Ah, we thought you’d ask that – and you’re only asking because you haven’t seen the first post in our roundup of recent Employment Law updates on JD Supra: a 2011 Employment And Labor Law — Final Exam from law firm Nexsen Pruet.
The update contains 5 employment law questions. Submit your (multiple choice) answers by this Monday (11/14); if you’re 100% correct, you’ll be entered to win a basket of cookies.
For additional Employment Law updates, see below (milk optional):
– A Down Economy – An Increase In Hiring Dangers (by Fisher & Phillips):
“Desperate to find work and stand out from the crowd, the jobless are turning to such sites as Craigslist to advertise themselves as potential employees to anyone who needs work performed. Craigslist posts reveal that the jobless are offering to do almost anything for hire from repairing roofs to organizing storage rooms.
Often, the posts are heartwarming and detail struggles to find work in a down economy. Yet, in their zeal to find employment, the jobless sometimes reveal more about themselves than employers can typically legally obtain from the interview process. The information can pose significant dangers to employers…” Read on»
– Employers May Not Be Liable For The Boorish Behavior Of Their Employees (by Cole Schotz):
“The scope of the alleged abusive language included the co-worker yelling at her saying she was “going to get hers” and that her “day is coming.” Miceli also complained that her supervisor permitted this conduct and directed his own abrasive behavior toward her by speaking to her (and other employees) in an angry, belittling, and condescending manner, and making statements in front of her and everyone else about his frustrations with the employees’ work…” Read on»
– Calculating FMLA Leave for Holidays, Breaks and Plant Shut Downs (by Frankzec Radelet):
“Let’s use Veterans Day as an example. This year, Veterans Day falls on a Friday. If the employee observes the Veterans Day holiday and then takes the entire work week off (i.e., he is absent from Monday through Thursday), the employer should count the entire workweek as one full week of FMLA leave used. (The same would apply if the employer holiday occurred on any other day of the workweek and the employee was otherwise absent for the four other work days.)…” Read on»
“These new rules have been added as a condition to an exemption from the ERISA prohibited transaction rules that, absent other exemptive relief, is necessary for firms to provide such basic services as recordkeeping and investment management to ERISA plan clients. By their terms, the rules apply to ERISA-covered retirement plans, mainly corporate tax-qualified plans such as defined benefit and defined contribution retirement plans (including 401(k) plans), but not to welfare plans such as health plans and life insurance plans…” Read on»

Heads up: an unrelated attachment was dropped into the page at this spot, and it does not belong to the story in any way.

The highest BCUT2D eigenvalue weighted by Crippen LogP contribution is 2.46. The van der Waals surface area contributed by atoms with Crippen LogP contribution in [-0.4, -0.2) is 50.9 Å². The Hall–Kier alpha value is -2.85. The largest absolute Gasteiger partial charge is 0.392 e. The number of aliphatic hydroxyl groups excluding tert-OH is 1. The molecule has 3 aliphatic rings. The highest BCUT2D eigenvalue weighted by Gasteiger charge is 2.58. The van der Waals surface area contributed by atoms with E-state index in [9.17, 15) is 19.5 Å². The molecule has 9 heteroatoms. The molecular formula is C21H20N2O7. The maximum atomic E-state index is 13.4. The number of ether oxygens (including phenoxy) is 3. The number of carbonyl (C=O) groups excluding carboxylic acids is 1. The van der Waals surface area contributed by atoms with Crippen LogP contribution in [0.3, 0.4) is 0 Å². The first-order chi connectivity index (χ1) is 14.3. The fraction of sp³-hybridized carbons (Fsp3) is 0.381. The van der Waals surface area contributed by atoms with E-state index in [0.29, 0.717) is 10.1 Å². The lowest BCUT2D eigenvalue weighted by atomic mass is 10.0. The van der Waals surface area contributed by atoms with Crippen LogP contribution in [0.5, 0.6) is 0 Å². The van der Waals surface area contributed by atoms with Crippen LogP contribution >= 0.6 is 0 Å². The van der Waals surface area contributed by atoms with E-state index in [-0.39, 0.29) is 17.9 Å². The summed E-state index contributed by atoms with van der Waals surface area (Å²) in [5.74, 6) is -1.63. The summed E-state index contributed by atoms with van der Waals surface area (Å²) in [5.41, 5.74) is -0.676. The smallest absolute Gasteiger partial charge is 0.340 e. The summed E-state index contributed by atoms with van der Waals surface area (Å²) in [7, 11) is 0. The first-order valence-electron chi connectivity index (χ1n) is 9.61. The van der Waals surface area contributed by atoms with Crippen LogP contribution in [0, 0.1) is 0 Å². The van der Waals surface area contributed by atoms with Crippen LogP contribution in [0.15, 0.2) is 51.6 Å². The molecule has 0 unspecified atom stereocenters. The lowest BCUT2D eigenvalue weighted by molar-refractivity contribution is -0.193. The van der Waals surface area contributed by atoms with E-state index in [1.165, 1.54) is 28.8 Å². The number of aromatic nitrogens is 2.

– Your Employees Are Mad as Heck and They Are Walking…to the EEOC (by Sands Anderson)
“When workers believe that they have not been treated fairly they seek to strike back. Sometimes they vote quietly with their feet because of how they feel about their “work, co-workers, bosses and the general work environment,” according to Colleen O’Neill at Mercer…” Read on»
– Four-Page Benefit Summary Requirement for Group Health Plans Arrives in 2012 (by Snell & Wilmer):
“Section 2715 of the Public Health Service Act, which was added by the Patient Protection and Affordable Care Act as amended by the Health Care and Education Reconciliation Act of 2010 (collectively, the “Act”) expands ERISA’s disclosure requirements by requiring group health plans to provide a four-page summary of benefits and coverage (the “SBC”) to applicants and enrollees before enrollment or re-enrollment. All group health plans, including grandfathered plans, will be required to furnish SBCs effective March 23, 2012…” Read on»
“The decision involved two different threads on the employee’s Facebook page. The first included “mocking and sarcastic” pictures and comments about a sales event at the car dealership where the employee worked. The employee was dissatisfied with the food selection for the event, which included hotdogs among other things. The employee expressed his displeasure about the food selection at a meeting prior to the event, and another employee voiced a similar complaint. The ALJ found that since more than one employee complained about the food, the complaints constituted “concerted” activity…” Read on»
– Barring Employees From Answering Questions About Religion May Violate Title VII (by Franczek Radelet):
“FedEx’s human resources department investigated the allegations and concluded that Weathers’s did not violate any company policy, but nevertheless issued him a letter of counseling. The letter, which was intended to be a coaching tool, as opposed to a letter of reprimand, instructed Weathers to cease discussing religious matters with other employees, even if other employees initiate the conversation. Weathers alleged that a HR representative further told Weathers he could not discuss religion because…” Read on»